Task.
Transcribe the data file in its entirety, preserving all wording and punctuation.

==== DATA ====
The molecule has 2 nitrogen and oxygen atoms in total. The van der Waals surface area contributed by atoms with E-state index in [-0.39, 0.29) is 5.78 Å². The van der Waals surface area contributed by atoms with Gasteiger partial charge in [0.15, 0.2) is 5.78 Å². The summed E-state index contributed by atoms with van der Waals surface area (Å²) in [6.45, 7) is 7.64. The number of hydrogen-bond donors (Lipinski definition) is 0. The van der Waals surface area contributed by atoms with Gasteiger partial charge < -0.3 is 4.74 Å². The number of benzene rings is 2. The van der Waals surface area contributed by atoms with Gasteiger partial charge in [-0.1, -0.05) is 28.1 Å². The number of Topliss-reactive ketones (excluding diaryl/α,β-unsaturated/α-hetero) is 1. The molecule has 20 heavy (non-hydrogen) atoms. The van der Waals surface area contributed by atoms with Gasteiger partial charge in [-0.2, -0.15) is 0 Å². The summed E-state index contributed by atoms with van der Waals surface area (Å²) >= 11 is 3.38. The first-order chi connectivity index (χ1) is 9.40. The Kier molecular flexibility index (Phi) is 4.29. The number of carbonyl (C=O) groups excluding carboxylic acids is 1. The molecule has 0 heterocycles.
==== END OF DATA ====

The molecule has 2 nitrogen and oxygen atoms in total. The van der Waals surface area contributed by atoms with E-state index in [-0.39, 0.29) is 5.78 Å². The van der Waals surface area contributed by atoms with Gasteiger partial charge in [0.15, 0.2) is 5.78 Å². The summed E-state index contributed by atoms with van der Waals surface area (Å²) in [6.45, 7) is 7.64. The number of hydrogen-bond donors (Lipinski definition) is 0. The van der Waals surface area contributed by atoms with Gasteiger partial charge < -0.3 is 4.74 Å². The number of benzene rings is 2. The van der Waals surface area contributed by atoms with Gasteiger partial charge in [-0.1, -0.05) is 28.1 Å². The number of Topliss-reactive ketones (excluding diaryl/α,β-unsaturated/α-hetero) is 1. The molecule has 20 heavy (non-hydrogen) atoms. The van der Waals surface area contributed by atoms with Gasteiger partial charge in [-0.2, -0.15) is 0 Å². The summed E-state index contributed by atoms with van der Waals surface area (Å²) >= 11 is 3.38. The first-order chi connectivity index (χ1) is 9.40. The Kier molecular flexibility index (Phi) is 4.29. The number of carbonyl (C=O) groups excluding carboxylic acids is 1. The molecule has 0 heterocycles.